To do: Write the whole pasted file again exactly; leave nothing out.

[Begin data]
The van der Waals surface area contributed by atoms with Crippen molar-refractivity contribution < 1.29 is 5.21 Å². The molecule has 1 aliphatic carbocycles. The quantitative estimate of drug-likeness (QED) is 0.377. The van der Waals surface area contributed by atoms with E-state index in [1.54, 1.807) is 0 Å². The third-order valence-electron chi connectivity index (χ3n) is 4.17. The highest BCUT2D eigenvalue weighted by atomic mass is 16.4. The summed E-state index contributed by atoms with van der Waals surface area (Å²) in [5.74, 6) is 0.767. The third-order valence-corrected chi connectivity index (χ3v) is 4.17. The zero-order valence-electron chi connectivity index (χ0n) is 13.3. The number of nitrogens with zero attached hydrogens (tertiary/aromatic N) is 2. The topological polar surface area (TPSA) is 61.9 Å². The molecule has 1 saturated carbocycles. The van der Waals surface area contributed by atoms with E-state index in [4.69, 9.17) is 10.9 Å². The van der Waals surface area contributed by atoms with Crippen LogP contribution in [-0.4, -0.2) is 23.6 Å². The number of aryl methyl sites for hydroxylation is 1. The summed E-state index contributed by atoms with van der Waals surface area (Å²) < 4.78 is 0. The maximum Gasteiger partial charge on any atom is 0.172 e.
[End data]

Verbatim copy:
The van der Waals surface area contributed by atoms with Crippen molar-refractivity contribution < 1.29 is 5.21 Å². The molecule has 1 aliphatic carbocycles. The quantitative estimate of drug-likeness (QED) is 0.377. The van der Waals surface area contributed by atoms with E-state index in [1.54, 1.807) is 0 Å². The third-order valence-electron chi connectivity index (χ3n) is 4.17. The highest BCUT2D eigenvalue weighted by atomic mass is 16.4. The summed E-state index contributed by atoms with van der Waals surface area (Å²) in [5.74, 6) is 0.767. The third-order valence-corrected chi connectivity index (χ3v) is 4.17. The zero-order valence-electron chi connectivity index (χ0n) is 13.3. The number of nitrogens with zero attached hydrogens (tertiary/aromatic N) is 2. The topological polar surface area (TPSA) is 61.9 Å². The molecule has 1 saturated carbocycles. The van der Waals surface area contributed by atoms with E-state index in [4.69, 9.17) is 10.9 Å². The van der Waals surface area contributed by atoms with Crippen LogP contribution in [-0.4, -0.2) is 23.6 Å². The number of aryl methyl sites for hydroxylation is 1. The summed E-state index contributed by atoms with van der Waals surface area (Å²) < 4.78 is 0. The maximum Gasteiger partial charge on any atom is 0.172 e.